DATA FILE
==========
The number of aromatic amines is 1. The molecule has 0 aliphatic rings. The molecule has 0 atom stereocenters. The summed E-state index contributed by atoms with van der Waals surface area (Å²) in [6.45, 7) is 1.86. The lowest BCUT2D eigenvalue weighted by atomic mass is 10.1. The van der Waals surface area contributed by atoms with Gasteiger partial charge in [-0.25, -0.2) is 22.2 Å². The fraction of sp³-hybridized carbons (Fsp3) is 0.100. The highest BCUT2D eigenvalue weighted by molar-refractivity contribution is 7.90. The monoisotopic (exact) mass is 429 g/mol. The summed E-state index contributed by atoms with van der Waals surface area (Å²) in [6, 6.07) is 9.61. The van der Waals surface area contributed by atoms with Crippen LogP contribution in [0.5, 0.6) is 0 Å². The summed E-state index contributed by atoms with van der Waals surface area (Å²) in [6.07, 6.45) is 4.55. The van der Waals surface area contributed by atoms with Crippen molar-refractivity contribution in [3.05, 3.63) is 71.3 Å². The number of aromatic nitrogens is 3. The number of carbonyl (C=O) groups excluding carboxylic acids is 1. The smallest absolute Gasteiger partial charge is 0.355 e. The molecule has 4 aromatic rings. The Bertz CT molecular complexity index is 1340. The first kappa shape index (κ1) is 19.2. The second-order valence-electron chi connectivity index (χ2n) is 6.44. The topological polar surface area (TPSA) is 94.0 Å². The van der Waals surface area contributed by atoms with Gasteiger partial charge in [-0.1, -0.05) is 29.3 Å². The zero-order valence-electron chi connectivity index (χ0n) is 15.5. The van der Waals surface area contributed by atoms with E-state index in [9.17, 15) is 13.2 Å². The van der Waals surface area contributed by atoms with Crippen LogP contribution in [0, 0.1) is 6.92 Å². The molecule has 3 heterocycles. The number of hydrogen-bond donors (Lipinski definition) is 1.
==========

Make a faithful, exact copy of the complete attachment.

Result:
The number of aromatic amines is 1. The molecule has 0 aliphatic rings. The molecule has 0 atom stereocenters. The summed E-state index contributed by atoms with van der Waals surface area (Å²) in [6.45, 7) is 1.86. The lowest BCUT2D eigenvalue weighted by atomic mass is 10.1. The van der Waals surface area contributed by atoms with Gasteiger partial charge in [-0.25, -0.2) is 22.2 Å². The fraction of sp³-hybridized carbons (Fsp3) is 0.100. The highest BCUT2D eigenvalue weighted by molar-refractivity contribution is 7.90. The monoisotopic (exact) mass is 429 g/mol. The summed E-state index contributed by atoms with van der Waals surface area (Å²) in [6, 6.07) is 9.61. The van der Waals surface area contributed by atoms with Crippen LogP contribution in [0.5, 0.6) is 0 Å². The summed E-state index contributed by atoms with van der Waals surface area (Å²) in [6.07, 6.45) is 4.55. The van der Waals surface area contributed by atoms with Crippen molar-refractivity contribution in [3.05, 3.63) is 71.3 Å². The number of aromatic nitrogens is 3. The number of carbonyl (C=O) groups excluding carboxylic acids is 1. The smallest absolute Gasteiger partial charge is 0.355 e. The molecule has 4 aromatic rings. The Bertz CT molecular complexity index is 1340. The first kappa shape index (κ1) is 19.2. The second-order valence-electron chi connectivity index (χ2n) is 6.44. The topological polar surface area (TPSA) is 94.0 Å². The van der Waals surface area contributed by atoms with Gasteiger partial charge in [-0.1, -0.05) is 29.3 Å². The zero-order valence-electron chi connectivity index (χ0n) is 15.5. The van der Waals surface area contributed by atoms with E-state index in [9.17, 15) is 13.2 Å². The van der Waals surface area contributed by atoms with Crippen LogP contribution in [0, 0.1) is 6.92 Å². The molecule has 3 heterocycles. The number of hydrogen-bond donors (Lipinski definition) is 1.